Yes, my

You admit that "one of us may be mistaken in this case." brother, one of us is certainly mistaken, unless you in the class of presumptuous despisers of Moses, include idolators, blasphemers, murderers, and all those characters mentioned above. But you confine the presumptuous despisers of Moses to those "who renounce his dispensation." Such are apostates from his laws and government.These we acknowledge are presumptuous despisers of Moses; but are not idolators, murderers, and all those classes named above, also presumptuous despisers of Moses? To the law we appeal-Num. xv. 30. "But the soul that doeth aught presumptuously the same reproacheth the Lord, and that soul shall be cut off from among his people, because he hath despised the word of the Lord and hath broken his commandment, that soul shall be utterly cut off." 2 Sam. xii. 9, 10, the Lord says, "Wherefore hast thou despised the commandment of the Lord to do evil in his sight? Thou hast killed Uriah the Hittite, and hast


taken his wife to be thy wife. Now, therefore, the sword shall never depart from thy house, because thou hast despised me, and hast taken the wife of Uriah the Hittite to be thy wife." Here we are plainly taught that the Lord and Moses are despised, presumptuously despised, when their commandments are presumptuously broken to do evil

Moses in the chapter just quoted, Num. xv., very plainly arranges sins into two classes-sins of errors or ignorance, and presumptuous sins, ver. 22. "If ye have erred, and not observed all these commandments, then it shall be, if aught be committed by ignorance, without the knowledge of the congregation, that all the congregation shall offer a young bullock-and the priest shall make an atonement for all the congregation-and it shall be forgiven; for it is ignorance."— Verse 27. "And if any soul sin through ignorance, then he shall bring a sin-offering, and the priest shall make an atonement for that soul that sinneth ignorantly, and it shall be forgiven him." Verse 30. "But that soul that doeth aught presumptuously shall be cut off." Is this soul directed as those are who erred or sinned ignorantly, to bring a sin-offering and obtain pardon? No: they must be cut off-utterly cut off. The reason why those who erred and sinned ignorantly had the privilege of sacrifice and pardon, is plainly stated-because it was ignorance; evidently showing that none but such transgressors had this privilege granted them. Verse 31. But who are those that sin presumptuously? Those that despise the word of the Lord, and hath willingly broken his commandments. Compare Deut. i. 43. Exod. xxii. 14. Deut. xvii. 12, 13.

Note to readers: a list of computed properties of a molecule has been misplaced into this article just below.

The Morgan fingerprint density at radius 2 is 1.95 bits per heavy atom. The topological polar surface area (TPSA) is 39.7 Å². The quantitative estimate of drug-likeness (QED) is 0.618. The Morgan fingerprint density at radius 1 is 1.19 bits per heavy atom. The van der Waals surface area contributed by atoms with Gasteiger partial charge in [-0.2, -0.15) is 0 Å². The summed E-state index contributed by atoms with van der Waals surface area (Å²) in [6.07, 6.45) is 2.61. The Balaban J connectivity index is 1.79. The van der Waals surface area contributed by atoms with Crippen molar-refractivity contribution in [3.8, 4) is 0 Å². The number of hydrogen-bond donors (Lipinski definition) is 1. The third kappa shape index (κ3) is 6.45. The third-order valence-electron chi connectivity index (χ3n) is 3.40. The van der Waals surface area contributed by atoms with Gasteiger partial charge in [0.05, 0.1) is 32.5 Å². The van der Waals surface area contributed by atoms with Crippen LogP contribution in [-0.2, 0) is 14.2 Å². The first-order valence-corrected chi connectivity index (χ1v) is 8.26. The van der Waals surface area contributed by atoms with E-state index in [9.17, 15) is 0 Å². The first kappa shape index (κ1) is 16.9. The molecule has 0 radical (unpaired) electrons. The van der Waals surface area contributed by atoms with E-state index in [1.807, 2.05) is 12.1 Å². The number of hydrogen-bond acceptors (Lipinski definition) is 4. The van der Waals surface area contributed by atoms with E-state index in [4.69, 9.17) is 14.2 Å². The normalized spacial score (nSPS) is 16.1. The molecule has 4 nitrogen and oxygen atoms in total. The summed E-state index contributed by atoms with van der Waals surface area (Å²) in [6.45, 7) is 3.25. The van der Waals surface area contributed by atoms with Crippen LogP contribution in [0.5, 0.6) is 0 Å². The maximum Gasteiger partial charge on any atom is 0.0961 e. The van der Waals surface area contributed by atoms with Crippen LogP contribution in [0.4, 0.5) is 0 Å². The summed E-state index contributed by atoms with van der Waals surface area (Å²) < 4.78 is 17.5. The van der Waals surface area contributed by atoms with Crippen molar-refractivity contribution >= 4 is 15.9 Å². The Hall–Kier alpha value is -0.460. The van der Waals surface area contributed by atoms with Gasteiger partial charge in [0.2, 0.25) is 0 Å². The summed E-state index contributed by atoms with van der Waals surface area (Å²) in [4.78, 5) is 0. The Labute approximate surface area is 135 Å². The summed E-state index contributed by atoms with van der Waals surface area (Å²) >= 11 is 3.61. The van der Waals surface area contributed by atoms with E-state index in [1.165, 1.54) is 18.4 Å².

One, or both of us, may have been mistaken, because of inattention to the proper import of errors, sins of ignorance, presumptuous or wilfu] sins. Moses has explained errors, sins of ignorance; to be the same thing, and contrasts or sets them in opposition to presumptuous or wilful sins. Num. xv, 22-29. Now a sin of ignorance is, according to the Septuagint translation, a sin committed unwillingly or reluctantly. As far as I have examined, they invariably use the word okousioos when expressing what we call a sin of ignorance. Now the learned well know that this word signifies unwillingly, not with full consent of the mind. See Lev. iv. 2.; v. 15.; Num. xv. 22-29. In this sense Paul uses the same word without the privative a, Heb. x. 26. "For if we sin wilfully [ekousions, willingly,] after that we have received the knowledge of the truth, there remaineth no more sacrifice for sins." The same word is used also, Phile. 14. and 1 Pet. v. 2. In these verses the word is translated willingly. It is no where else found in the New Testament. Presumptuous or wilful sin is that which is committed knowingly and willingly, with the full consent of the mind.